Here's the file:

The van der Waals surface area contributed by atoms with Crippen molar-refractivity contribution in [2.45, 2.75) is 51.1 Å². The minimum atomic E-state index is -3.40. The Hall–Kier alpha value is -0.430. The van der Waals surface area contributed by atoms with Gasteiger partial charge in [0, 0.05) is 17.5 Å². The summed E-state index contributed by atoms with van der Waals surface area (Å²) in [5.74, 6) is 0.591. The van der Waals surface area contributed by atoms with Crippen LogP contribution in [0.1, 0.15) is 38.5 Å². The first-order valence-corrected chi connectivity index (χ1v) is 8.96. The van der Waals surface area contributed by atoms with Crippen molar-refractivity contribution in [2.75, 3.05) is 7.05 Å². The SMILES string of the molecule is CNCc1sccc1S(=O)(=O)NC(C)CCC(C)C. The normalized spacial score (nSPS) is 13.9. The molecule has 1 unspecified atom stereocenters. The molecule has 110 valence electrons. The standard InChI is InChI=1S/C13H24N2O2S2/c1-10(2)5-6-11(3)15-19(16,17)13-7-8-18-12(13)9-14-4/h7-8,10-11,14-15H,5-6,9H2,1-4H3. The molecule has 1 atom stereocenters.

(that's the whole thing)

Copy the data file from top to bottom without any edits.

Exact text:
The van der Waals surface area contributed by atoms with Crippen molar-refractivity contribution in [2.45, 2.75) is 51.1 Å². The minimum atomic E-state index is -3.40. The Hall–Kier alpha value is -0.430. The van der Waals surface area contributed by atoms with Gasteiger partial charge in [0, 0.05) is 17.5 Å². The summed E-state index contributed by atoms with van der Waals surface area (Å²) in [5.74, 6) is 0.591. The van der Waals surface area contributed by atoms with Crippen LogP contribution in [0.1, 0.15) is 38.5 Å². The first-order valence-corrected chi connectivity index (χ1v) is 8.96. The van der Waals surface area contributed by atoms with Crippen molar-refractivity contribution in [2.75, 3.05) is 7.05 Å². The SMILES string of the molecule is CNCc1sccc1S(=O)(=O)NC(C)CCC(C)C. The normalized spacial score (nSPS) is 13.9. The molecule has 1 unspecified atom stereocenters. The molecule has 110 valence electrons. The standard InChI is InChI=1S/C13H24N2O2S2/c1-10(2)5-6-11(3)15-19(16,17)13-7-8-18-12(13)9-14-4/h7-8,10-11,14-15H,5-6,9H2,1-4H3. The molecule has 1 atom stereocenters.